• Metallurgical processing: In the final instance, recovering metals and materials from primary resources and recyclates is determined by thermodynamics, kinetics, and technology, all of which affect the economics of the system. If these factors are favorable, metals and/or energy can be recovered and the material cycles can be closed. Being able to quantify the economic potential of resources and recyclates in this manner creates a first-principles basis by which the material cycle can be optimized, adjusted, and predicted into the future, as well as feeding back to design and suggesting more sustainable designs.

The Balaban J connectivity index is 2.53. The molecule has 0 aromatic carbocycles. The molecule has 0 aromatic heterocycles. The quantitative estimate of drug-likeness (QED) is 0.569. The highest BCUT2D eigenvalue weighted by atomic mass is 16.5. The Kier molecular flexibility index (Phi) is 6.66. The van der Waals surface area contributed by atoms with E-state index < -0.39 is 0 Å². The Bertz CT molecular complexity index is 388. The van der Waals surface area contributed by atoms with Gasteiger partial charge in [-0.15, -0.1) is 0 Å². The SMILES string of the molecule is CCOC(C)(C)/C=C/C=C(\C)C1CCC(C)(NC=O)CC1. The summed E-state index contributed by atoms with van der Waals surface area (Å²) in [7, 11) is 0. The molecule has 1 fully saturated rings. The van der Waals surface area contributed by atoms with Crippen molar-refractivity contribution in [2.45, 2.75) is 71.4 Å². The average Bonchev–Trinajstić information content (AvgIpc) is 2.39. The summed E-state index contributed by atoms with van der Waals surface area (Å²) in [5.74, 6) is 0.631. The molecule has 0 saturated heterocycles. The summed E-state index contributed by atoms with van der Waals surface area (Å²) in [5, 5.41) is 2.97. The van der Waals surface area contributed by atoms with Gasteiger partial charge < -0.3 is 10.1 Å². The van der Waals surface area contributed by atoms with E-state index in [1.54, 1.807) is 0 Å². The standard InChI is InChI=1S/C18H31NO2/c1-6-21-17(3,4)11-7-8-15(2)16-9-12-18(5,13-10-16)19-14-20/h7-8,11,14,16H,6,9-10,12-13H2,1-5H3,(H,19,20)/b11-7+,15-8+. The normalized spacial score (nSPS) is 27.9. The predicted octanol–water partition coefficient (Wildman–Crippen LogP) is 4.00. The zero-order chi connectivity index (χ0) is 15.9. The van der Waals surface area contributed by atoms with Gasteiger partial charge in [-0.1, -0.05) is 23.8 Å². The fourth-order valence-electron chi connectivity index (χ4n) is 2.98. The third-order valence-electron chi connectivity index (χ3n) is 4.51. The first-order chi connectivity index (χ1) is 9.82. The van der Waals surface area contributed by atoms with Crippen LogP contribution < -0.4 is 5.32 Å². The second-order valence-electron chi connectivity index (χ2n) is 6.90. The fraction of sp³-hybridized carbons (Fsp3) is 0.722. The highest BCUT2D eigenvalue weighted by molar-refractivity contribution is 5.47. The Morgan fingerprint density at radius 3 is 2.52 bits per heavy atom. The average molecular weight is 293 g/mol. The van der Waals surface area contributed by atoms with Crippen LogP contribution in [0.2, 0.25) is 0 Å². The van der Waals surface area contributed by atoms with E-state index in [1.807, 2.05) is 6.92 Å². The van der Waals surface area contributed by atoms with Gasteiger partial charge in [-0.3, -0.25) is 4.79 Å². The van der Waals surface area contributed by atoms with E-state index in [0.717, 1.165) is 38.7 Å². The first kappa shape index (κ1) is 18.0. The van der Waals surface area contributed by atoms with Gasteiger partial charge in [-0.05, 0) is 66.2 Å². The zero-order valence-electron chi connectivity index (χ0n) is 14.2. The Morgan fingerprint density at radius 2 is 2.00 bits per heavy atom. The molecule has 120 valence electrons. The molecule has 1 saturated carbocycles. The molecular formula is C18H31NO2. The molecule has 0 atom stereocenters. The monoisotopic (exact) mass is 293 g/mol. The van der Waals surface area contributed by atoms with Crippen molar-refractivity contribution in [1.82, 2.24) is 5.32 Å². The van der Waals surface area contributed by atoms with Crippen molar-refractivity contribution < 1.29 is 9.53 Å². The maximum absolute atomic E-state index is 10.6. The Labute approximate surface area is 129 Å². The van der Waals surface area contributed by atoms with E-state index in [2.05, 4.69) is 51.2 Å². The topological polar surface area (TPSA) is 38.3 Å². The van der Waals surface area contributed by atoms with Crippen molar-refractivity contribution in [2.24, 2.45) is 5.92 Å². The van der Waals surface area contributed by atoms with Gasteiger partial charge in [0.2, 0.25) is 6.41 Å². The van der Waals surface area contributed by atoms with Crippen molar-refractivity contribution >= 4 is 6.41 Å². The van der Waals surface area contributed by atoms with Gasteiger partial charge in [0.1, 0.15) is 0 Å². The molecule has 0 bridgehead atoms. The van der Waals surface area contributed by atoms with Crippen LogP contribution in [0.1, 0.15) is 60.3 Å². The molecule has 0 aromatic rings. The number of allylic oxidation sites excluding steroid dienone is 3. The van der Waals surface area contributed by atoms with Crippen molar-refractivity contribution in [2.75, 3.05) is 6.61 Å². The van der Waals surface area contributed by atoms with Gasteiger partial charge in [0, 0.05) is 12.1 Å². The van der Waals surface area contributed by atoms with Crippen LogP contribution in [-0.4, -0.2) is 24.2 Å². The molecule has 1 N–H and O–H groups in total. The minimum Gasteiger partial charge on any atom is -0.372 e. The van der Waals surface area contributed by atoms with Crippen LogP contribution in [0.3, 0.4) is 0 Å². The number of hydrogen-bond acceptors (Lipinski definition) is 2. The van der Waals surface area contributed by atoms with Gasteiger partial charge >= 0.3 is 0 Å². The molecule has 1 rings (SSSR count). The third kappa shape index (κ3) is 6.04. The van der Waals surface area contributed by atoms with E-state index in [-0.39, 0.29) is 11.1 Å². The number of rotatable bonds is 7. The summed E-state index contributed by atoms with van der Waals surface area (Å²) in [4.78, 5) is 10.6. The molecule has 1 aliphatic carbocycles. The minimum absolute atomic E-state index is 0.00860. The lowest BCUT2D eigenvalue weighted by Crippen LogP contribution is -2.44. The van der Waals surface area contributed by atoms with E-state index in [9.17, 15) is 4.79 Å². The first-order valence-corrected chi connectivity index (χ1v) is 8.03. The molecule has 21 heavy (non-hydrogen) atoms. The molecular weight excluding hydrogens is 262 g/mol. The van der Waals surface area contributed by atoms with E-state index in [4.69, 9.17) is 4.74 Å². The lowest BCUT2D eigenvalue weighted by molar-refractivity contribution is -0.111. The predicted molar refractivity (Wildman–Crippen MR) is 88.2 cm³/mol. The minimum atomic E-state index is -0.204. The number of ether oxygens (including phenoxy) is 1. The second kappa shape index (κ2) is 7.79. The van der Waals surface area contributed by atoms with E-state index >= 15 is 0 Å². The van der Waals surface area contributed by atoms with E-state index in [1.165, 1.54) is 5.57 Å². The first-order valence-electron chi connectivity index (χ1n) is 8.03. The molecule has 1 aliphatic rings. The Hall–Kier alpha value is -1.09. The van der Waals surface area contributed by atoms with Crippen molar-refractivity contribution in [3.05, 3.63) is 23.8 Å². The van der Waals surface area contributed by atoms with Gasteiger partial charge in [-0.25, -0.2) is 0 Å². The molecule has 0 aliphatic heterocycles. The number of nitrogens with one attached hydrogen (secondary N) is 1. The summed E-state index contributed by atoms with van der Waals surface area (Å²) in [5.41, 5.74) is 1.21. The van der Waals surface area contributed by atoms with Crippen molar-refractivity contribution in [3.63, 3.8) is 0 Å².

• Dynamic feedback control loop: The actual closure of the material and/ or energy cycle of products is determined by final treatment processes, such as metallurgical and thermal processing, which in turn must be defi ned in terms of thermodynamics. This fundamental information, dynamically fed back to the designer, is a key to closing the cycle in a sustainable manner.

These physical and chemical approaches are implemented through several key operational concepts: